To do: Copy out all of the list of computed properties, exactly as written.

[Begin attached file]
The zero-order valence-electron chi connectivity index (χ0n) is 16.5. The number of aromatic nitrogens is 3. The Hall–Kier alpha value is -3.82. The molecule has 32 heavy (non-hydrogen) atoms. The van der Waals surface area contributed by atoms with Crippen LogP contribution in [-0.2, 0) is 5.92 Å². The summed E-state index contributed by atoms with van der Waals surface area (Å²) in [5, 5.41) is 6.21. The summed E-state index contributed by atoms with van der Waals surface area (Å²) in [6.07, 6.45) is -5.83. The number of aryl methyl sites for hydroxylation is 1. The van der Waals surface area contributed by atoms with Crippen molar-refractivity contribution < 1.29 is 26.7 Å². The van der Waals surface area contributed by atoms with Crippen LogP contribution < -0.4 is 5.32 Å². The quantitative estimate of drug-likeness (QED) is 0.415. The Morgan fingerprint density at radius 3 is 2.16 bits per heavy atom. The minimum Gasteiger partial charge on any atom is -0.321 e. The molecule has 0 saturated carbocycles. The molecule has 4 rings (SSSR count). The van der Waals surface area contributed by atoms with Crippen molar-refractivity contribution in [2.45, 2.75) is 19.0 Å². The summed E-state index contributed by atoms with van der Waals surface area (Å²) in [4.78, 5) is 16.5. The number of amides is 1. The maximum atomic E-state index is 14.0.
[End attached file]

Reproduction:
The zero-order valence-electron chi connectivity index (χ0n) is 16.5. The number of aromatic nitrogens is 3. The Hall–Kier alpha value is -3.82. The molecule has 32 heavy (non-hydrogen) atoms. The van der Waals surface area contributed by atoms with Crippen LogP contribution in [-0.2, 0) is 5.92 Å². The summed E-state index contributed by atoms with van der Waals surface area (Å²) in [5, 5.41) is 6.21. The summed E-state index contributed by atoms with van der Waals surface area (Å²) in [6.07, 6.45) is -5.83. The number of aryl methyl sites for hydroxylation is 1. The van der Waals surface area contributed by atoms with Crippen molar-refractivity contribution < 1.29 is 26.7 Å². The van der Waals surface area contributed by atoms with Crippen LogP contribution < -0.4 is 5.32 Å². The quantitative estimate of drug-likeness (QED) is 0.415. The Morgan fingerprint density at radius 3 is 2.16 bits per heavy atom. The minimum Gasteiger partial charge on any atom is -0.321 e. The molecule has 0 saturated carbocycles. The molecule has 4 rings (SSSR count). The van der Waals surface area contributed by atoms with Crippen molar-refractivity contribution in [2.45, 2.75) is 19.0 Å². The summed E-state index contributed by atoms with van der Waals surface area (Å²) in [4.78, 5) is 16.5. The number of amides is 1. The maximum atomic E-state index is 14.0.